The influence of winter severity, predation and senescence on moose habitat use

Authors


Correspondence author. E-mail: montg164@msu.edu

Summary

  1. Habitat use is widely known to be influenced by abiotic and biotic factors, such as climate, population density, foraging opportunity and predation risk. The influence of the life-history state of an individual organism on habitat use is less well understood, especially for terrestrial mammals.
  2. There is good reason to expect that life-history state would affect habitat use. For example, organisms exhibiting poor condition associated with senescence have an increased vulnerability to predation and that vulnerability is known to alter habitat use strategies.
  3. We assessed the influence of life-history stage on habitat use for 732 moose (Alces alces) killed by wolves (Canis lupus) over a 50-year period in Isle Royale National Park, an island ecosystem in Lake Superior, USA. We developed regression models to assess how location of death was associated with a moose's life-history stage (prime-aged or senescent), presence or absence of senescent-associated pathology (osteoarthritis and jaw necrosis), and annual variation in winter severity, moose density and ratio of moose to wolves, which is an index of predation risk.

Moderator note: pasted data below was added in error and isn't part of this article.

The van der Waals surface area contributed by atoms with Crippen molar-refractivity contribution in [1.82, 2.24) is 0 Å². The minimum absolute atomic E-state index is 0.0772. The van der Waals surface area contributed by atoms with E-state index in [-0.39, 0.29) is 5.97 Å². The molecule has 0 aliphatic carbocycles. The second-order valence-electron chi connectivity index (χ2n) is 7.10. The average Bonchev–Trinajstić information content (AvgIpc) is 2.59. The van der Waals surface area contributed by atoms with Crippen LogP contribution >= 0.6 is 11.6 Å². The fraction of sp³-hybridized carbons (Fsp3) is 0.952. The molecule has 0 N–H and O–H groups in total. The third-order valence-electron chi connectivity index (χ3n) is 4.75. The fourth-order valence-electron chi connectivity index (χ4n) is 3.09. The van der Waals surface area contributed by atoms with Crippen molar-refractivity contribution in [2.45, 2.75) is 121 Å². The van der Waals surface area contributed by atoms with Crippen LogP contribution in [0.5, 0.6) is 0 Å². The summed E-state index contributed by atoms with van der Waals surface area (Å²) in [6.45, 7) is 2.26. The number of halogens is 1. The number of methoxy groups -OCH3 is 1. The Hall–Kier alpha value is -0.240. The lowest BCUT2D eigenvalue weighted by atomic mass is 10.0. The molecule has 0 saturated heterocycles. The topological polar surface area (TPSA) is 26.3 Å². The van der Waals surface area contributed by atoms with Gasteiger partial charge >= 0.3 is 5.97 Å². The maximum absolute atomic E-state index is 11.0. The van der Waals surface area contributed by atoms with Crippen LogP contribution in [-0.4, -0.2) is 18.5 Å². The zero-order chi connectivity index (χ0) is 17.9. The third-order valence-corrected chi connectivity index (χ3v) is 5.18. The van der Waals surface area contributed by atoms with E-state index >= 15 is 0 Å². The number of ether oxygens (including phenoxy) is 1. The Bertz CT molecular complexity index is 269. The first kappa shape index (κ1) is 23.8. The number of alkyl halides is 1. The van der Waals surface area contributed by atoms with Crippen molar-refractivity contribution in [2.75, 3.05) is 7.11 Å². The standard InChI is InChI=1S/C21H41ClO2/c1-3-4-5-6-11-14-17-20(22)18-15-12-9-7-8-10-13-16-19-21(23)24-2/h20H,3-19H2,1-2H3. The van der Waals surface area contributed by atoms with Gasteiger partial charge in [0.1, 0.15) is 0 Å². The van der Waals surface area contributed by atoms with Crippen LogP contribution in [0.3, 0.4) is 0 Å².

4. Compared to senescent moose, prime-aged moose tend to make greater use of habitat farther from the shoreline of Isle Royale. That result is ecologically relevant because shoreline habitat on Isle Royale tends to provide better foraging opportunities for moose but is also associated with increased predation risk. During severe winters prime-aged moose tend to make greater use of habitat that is closer to shore in relation to senescent-aged moose. Furthermore, moose of both age classes were more likely to die in riskier, shoreline habitat during years when predation risk was lower in the preceding year.
  5. Our results highlight a complicated connection between life history, age-structured population dynamics and habitat-related behaviour. Our analysis also illustrates why intraspecific competition should not be the presumed mechanism underlying density-dependent habitat use, if predation risk is related to density, as it is expected to be in many systems.

Ancillary